“I had boys leaving the club because they weren’t getting a go,” Eldridge said.

“In 50-over games you might be two, three or four wickets down and guys in the middle order might only have a small window to bat and they will probably throw away their wicket. Generally in 80-over cricket they will have one hour to bat and that will determine whether you bat 60 or 80 overs.”

He said Nestles, under his leadership last season, always wanted to be no worse than three wickets down 30 minutes after tea. That left 40 overs for his middle order.

“They don’t get that in a one-day game. If you have one-day games only the association will cease to exist because no one will want to play because guys won’t be getting an opportunity to bat.”

He said one-day games would also be bad for young bowlers.

“You want to teach them the basics and in a two-day game they can work into a spell but in one-day games or T20s batsmen are just coming after the bowlers and they aren’t learning to bowl line and length.”

Eldridge said the figures confirmed his belief sides were becoming better at batting their overs, trending upwards from 2009-10.

Woodford coach John Houston is another in favour of two-day games.

“I think the problem is we are not teaching kids patience,” he said.

“Because we have a lot of young kids in the association, a lot just want to get on with it. They are playing a lot of T20. We need to teach the art of patience. If we take that away it could be to the detriment of cricket in the long term.”

Houston, a self-confessed accumulator of runs, said the beauty of two-day cricket was that players with a variety of skills were involved.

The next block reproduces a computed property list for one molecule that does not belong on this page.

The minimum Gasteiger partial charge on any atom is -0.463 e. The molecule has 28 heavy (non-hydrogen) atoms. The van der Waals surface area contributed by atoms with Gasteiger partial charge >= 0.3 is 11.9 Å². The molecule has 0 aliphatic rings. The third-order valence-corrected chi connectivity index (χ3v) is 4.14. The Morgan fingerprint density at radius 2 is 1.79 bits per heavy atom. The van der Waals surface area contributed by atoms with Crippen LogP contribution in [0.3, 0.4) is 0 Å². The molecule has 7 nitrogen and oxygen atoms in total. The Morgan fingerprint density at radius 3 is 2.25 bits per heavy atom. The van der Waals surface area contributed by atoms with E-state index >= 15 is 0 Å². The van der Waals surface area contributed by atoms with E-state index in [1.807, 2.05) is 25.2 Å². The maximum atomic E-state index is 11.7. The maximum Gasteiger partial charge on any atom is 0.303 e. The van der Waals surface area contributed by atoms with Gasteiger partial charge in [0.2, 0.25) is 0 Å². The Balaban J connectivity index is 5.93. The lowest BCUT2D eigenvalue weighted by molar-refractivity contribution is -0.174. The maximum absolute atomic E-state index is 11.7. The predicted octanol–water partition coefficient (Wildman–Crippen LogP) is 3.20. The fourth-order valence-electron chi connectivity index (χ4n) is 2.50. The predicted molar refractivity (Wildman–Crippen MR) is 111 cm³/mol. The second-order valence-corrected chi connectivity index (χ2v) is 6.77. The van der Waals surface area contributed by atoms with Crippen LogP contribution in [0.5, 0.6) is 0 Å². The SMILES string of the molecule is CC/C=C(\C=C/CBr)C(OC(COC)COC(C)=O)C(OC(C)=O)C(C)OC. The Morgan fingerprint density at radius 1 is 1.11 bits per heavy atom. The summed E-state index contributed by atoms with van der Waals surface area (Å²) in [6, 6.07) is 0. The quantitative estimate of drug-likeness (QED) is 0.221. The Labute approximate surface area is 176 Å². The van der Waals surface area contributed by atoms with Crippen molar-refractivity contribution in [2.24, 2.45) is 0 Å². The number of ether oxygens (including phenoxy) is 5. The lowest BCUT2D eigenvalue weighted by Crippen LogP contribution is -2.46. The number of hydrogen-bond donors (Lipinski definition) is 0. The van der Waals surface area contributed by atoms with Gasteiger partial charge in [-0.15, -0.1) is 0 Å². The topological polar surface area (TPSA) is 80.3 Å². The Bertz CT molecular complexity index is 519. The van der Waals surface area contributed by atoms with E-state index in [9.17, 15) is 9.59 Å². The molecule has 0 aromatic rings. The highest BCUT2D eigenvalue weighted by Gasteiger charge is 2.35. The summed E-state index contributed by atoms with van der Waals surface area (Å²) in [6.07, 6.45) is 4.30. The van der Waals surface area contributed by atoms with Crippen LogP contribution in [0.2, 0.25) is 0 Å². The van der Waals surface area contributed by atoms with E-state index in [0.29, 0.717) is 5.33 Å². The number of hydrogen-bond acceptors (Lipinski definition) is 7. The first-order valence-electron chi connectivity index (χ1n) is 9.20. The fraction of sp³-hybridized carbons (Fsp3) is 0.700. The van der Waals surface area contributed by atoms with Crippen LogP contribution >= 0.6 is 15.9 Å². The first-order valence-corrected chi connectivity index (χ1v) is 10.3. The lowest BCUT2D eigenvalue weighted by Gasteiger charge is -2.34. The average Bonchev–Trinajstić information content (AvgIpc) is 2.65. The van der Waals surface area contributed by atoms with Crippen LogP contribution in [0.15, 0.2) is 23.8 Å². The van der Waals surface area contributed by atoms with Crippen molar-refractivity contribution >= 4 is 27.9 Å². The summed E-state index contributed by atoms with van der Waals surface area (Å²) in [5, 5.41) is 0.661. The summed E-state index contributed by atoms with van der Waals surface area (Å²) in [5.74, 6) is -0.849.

He said there needed to be incentives for clubs to prepare better turf  pitches.

Pomborneit veteran and SWC Melbourne Country Week-winning captain Steve Castle said the move to one-day games had regenerated SWC. Instead of 75-overs-a-side two-day games, the 50-overs-a-side matches on one day had been a hit.

“I believe there wasn’t a lot of teams batting those overs and a lot of those games were becoming pretty uncompetitive,” Castle said, a view which prompted him to raise the idea for change. Results in many matches were all but determined by the end of the first day’s play. But the switch to one-day games had ensured closer games and a higher standard of cricket.

“One of the main things was the player availability in our league, trying to get players to commit to two-day cricket,” Castle said.

He argued the association’s representative cricket was based around 50-over or Twenty20 matches.

“I’m not saying this because we’ve had some success at representative cricket but two-day cricket discourages people from looking to score. They think they just have to stay there. When you go to Melbourne or Bendigo Country Week you need 250 off 50 overs to be competitive, not 160 or 180.

“The two-day cricket was really only one-dayers played over two days. I know there are a couple of clubs who aren’t as keen on it but a lot of the people I’ve spoken to are pretty happy with it. ”